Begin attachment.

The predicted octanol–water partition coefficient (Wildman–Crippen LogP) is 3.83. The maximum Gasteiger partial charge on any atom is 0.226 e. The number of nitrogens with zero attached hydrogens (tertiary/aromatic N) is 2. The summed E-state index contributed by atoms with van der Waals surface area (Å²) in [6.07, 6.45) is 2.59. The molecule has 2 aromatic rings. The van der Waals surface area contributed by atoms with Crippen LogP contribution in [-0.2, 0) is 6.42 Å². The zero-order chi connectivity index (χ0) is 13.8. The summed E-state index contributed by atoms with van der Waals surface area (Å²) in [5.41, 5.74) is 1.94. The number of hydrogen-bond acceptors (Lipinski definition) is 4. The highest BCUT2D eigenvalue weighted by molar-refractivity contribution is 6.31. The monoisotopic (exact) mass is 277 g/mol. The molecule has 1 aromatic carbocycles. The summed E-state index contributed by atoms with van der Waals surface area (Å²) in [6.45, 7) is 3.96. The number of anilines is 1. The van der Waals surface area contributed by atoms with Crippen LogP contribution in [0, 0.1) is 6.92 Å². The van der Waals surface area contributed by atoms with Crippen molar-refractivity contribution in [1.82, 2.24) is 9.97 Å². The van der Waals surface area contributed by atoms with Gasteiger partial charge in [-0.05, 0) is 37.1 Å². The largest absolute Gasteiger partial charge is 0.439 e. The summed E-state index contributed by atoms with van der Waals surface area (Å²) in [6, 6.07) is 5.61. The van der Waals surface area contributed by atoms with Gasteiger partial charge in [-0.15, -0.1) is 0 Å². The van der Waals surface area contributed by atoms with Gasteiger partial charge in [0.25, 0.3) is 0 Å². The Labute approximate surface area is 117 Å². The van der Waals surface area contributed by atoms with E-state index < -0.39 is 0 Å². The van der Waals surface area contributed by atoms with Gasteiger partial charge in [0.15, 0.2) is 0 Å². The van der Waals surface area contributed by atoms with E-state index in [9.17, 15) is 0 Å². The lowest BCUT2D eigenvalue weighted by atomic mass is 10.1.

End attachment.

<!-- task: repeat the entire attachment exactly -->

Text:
The predicted octanol–water partition coefficient (Wildman–Crippen LogP) is 3.83. The maximum Gasteiger partial charge on any atom is 0.226 e. The number of nitrogens with zero attached hydrogens (tertiary/aromatic N) is 2. The summed E-state index contributed by atoms with van der Waals surface area (Å²) in [6.07, 6.45) is 2.59. The molecule has 2 aromatic rings. The van der Waals surface area contributed by atoms with Crippen LogP contribution in [-0.2, 0) is 6.42 Å². The zero-order chi connectivity index (χ0) is 13.8. The summed E-state index contributed by atoms with van der Waals surface area (Å²) in [5.41, 5.74) is 1.94. The number of hydrogen-bond acceptors (Lipinski definition) is 4. The highest BCUT2D eigenvalue weighted by molar-refractivity contribution is 6.31. The monoisotopic (exact) mass is 277 g/mol. The molecule has 1 aromatic carbocycles. The summed E-state index contributed by atoms with van der Waals surface area (Å²) in [6.45, 7) is 3.96. The number of anilines is 1. The van der Waals surface area contributed by atoms with Crippen LogP contribution in [0, 0.1) is 6.92 Å². The van der Waals surface area contributed by atoms with Crippen molar-refractivity contribution in [1.82, 2.24) is 9.97 Å². The van der Waals surface area contributed by atoms with Gasteiger partial charge in [-0.05, 0) is 37.1 Å². The largest absolute Gasteiger partial charge is 0.439 e. The summed E-state index contributed by atoms with van der Waals surface area (Å²) in [6, 6.07) is 5.61. The van der Waals surface area contributed by atoms with Gasteiger partial charge in [-0.15, -0.1) is 0 Å². The van der Waals surface area contributed by atoms with Gasteiger partial charge in [0.25, 0.3) is 0 Å². The Labute approximate surface area is 117 Å². The van der Waals surface area contributed by atoms with E-state index < -0.39 is 0 Å². The van der Waals surface area contributed by atoms with Gasteiger partial charge in [0.15, 0.2) is 0 Å². The van der Waals surface area contributed by atoms with E-state index in [9.17, 15) is 0 Å². The lowest BCUT2D eigenvalue weighted by atomic mass is 10.1.